Thursday, February 15, 2018

Study Of Vitamin E And Diabetes

A study just published in the journal Diabetes Care supports the benefits of Vitamin E. This study looked at both Vitamin E and the beta carotenoid beta-cryptoxanthin and its impact on the development of type II diabetes. The study had 4,300 men and woman who were free of diabetes at the beginning of the study. The researchers did an analysis of the diets and found that those consuming the highest amounts of Vitamin E were 31% less likely to develop diabetes and those taking the beta-cryptoxanthin reduced their risk by 42%.

So… if you are taking Vitamin E, keep on taking it and if you're not I'd suggest adding 400 to 800 IUs per day. One other thing, when you look at the label it should say d-alpha tocopherol and not dl-alpha tocopherol. The addition of the letter l (dl) means it's synthetic.

Tuesday, February 13, 2018

Vitamin E Gets A Bum Rap

You may have read the headlines recently stating that vitamin E supplementation does more harm than good. There was a study published online in the Annals of Internal Medicine that did what's called a meta-analysis of the results of 19 clinical trials on vitamin E.

These researchers reported that taking high doses of vitamin E (greater than 400 IU per day) increased risk of all-cause mortality and concluded that high dose vitamin E supplements should be avoided.

Below is what I received from Dr. Julian Whitaker refuting the validity of this study. After you read this I think you'll agree that the media wasn't giving the best information in reporting this supposed story. Dr. Whitaker: First, the participants in this review of studies were already suffering from a wide range of medical conditions from heart disease and cancer to kidney disease and Alzheimer's. As the researchers themselves admitted, it's impossible to ascertain if results would be the same in a healthy population.

Second, the statistical analysis is suspect. Only nine of the 19 studies focused solely on vitamin E, while 10 looked at vitamin E combined with other vitamins and minerals. Thus, any outcome can hardly be conclusive.

Therefore, headlines screaming "Vitamin E may raise death rates" or "Vitamin E might make heart disease worse" are irresponsible, unfounded, and an unnecessary scare tactic.

The benefits of vitamin E supplementation are well documented. I emphatically believe that not only is the use of vitamin E safe, but highly therapeutic. Thousands of studies support vitamin E's role in cardiovascular disease, immune function, and a number of other conditions.

The Institute of Medicine and the federal government agree that vitamin E is safe at levels as high as 1600 IU per day for natural vitamin E (the form I recommend you use) or 1000 IU of synthetic vitamin E, the form most likely used in this study. According to the Council for Responsible Nutrition, "This meta-analysis provides no convincing evidence to the contrary."

Thursday, February 8, 2018

Music And Exercise Really Do Mix

A study reported in Heart & Lung found that 33 cardiac patients who exercised to music did twice as well on a test of cognitive abilities as compared to a group who exercised in silence. So…get that portable CD player out and start your exercising.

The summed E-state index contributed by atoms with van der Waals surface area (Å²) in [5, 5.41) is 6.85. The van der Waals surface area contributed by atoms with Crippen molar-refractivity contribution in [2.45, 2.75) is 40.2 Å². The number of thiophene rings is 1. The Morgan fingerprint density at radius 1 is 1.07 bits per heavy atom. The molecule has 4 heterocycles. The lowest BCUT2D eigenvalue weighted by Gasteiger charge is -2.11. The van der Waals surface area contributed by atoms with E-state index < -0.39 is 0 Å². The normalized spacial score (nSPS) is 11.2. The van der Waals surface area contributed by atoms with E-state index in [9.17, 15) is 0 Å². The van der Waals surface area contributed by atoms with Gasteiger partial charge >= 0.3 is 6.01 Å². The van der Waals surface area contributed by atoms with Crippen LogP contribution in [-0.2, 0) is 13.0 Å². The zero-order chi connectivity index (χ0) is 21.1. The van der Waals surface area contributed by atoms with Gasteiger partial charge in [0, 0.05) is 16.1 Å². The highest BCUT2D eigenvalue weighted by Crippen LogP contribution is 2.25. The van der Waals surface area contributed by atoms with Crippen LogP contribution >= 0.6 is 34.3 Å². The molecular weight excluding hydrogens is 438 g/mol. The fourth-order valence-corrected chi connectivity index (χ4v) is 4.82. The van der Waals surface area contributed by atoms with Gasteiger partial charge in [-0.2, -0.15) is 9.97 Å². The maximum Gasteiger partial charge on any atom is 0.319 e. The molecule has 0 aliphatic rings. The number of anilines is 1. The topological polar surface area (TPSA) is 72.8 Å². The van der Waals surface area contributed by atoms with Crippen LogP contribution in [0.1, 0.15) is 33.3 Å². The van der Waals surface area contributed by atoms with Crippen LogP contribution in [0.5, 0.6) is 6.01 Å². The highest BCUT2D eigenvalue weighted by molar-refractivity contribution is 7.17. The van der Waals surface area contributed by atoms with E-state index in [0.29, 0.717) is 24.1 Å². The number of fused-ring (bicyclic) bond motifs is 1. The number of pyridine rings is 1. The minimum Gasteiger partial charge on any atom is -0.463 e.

Tuesday, February 6, 2018

Vacations Really Are Important

A study reported in Prevention Magazine found that taking a vacation every year really is important to reducing a person's heart-attack death rate. They found that those who took the vacation every year reduced their rate by 32%. So…shall it be the mountains or the beach this year?

Tuesday, January 30, 2018

Cinnamon Lowers Cholesterol, Blood Sugar and Triglycerides

A ½ teaspoon of Cinnamon a day had an amazing effect for men and women with type 2 diabetes (which is becoming an epidemic in this country). This study by researchers at the USDA's Beltsville Human Nutrition Research Center found the participant's blood sugar, cholesterol and triglycerides fell 12 to 30% in just 40 days. If you are diabetic, check with your doctor to find out if you will need to reduce your dose by using cinnamon. While it hasn't been researched, it might possibly help prevent type 2 diabetes. So…sprinkle, sprinkle everywhere with cinnamon.

Thursday, January 25, 2018

Honey Can Sweeten Your Disease Fighting Abilities

Researchers at the University of California found that adding 4 tablespoons of honey to a person's diet increased the body's abilities to stop the damaging actions of free radical molecules. The author suggests using a dark honey such as buckwheat because a deeper color means it contains higher antioxidant content.

Thursday, December 28, 2017

Wheat Free Products May Have Wheat In Them

If you have an allergy to wheat which results in chronic diarrhea, stomach pain and bloating, you are not alone. A research study at the University of Maryland School of Medicine found the inability to digest gluten in wheat products is much more common than had been thought. Simply avoiding wheat, barley and rye will solve the problem.

However, as reported in Prevention Magazine, 20% of supermarket products labeled "wheat free" actually contained some wheat. So…if you eat a "wheat free" product and get a negative response, trust your upset gut to be telling you the truth about what's in that product and avoid it in the future. (You might also want to complain to the manufacturer that you know the truth).